My goal in covering tornadoes on the blog is not to blog in real time about every tornado situation. I try to blog about unusual situations so that people will not be caught unaware.
Given that goal, since the Carolinas are well outside of “tornado alley” and since I thought this would be a fierce tornado situation, I thought I would live blog it. It is clearly the worst tornado outbreak in the region since at least 1984.
This map is a very preliminary look at where the tornadoes (red) and funnel clouds (tornado aloft, orange) have occurred:
There are more than 100,000 homes and businesses without power. Damage is widespread.
Since my goal of raising awareness has been met (more than 2,000 people have visited the blog today) I’m going to sign off with the coverage. But, before I do, I want to salute WRAL TV in Raleigh. The weather team there did as good a job with severe weather coverage as I have seen anywhere, anytime. They continued to broadcast even when the local National Weather Service took shelter along with the non-essential people at the station. This was television meteorology at its finest and I am sure they saved lives.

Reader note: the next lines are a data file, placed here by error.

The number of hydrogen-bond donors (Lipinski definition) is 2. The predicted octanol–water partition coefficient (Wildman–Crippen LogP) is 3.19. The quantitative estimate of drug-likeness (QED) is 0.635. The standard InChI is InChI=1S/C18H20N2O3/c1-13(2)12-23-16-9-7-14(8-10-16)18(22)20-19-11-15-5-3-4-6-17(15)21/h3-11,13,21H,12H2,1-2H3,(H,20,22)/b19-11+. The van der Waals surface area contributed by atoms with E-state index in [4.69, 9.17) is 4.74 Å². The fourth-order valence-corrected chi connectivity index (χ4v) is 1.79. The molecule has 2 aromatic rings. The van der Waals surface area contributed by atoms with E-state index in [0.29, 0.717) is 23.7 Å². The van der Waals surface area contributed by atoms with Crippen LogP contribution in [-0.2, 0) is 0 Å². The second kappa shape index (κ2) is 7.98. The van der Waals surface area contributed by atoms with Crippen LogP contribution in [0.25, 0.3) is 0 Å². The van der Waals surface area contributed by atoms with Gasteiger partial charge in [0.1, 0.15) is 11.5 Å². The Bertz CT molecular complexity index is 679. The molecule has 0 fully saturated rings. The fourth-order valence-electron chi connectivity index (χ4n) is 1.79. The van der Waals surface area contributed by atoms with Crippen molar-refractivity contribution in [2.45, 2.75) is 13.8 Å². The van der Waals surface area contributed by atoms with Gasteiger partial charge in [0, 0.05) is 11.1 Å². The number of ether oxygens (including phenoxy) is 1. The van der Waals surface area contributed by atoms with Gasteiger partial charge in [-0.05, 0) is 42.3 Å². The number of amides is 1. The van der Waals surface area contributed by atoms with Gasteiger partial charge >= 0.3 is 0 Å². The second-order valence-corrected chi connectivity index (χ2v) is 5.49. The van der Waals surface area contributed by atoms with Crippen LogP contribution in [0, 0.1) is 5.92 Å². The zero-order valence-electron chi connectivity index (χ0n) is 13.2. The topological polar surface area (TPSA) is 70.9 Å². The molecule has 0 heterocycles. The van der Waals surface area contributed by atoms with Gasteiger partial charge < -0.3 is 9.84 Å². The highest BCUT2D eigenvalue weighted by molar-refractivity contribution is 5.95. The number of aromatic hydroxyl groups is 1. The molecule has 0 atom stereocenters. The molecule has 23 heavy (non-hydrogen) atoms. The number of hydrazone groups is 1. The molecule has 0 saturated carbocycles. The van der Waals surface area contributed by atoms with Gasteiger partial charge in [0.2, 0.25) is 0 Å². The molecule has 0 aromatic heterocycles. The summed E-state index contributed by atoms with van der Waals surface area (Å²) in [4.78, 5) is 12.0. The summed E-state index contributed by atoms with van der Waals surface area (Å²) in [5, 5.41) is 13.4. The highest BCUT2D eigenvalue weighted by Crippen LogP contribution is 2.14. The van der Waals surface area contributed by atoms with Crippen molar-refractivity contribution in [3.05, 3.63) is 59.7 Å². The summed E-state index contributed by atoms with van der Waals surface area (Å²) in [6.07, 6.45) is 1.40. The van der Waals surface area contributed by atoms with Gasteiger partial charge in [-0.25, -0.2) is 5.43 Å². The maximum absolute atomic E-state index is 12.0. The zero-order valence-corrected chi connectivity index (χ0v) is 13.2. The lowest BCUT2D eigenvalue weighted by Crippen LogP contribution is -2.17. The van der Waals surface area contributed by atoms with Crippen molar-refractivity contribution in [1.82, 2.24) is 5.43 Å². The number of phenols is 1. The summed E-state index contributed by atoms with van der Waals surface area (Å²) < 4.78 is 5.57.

Combine the WRAL TV work with the complementary work from the Storm Prediction Center (“particularly dangerous situation” tornado watch) and the warnings from the local NWS and the meteorological profession can be very proud today.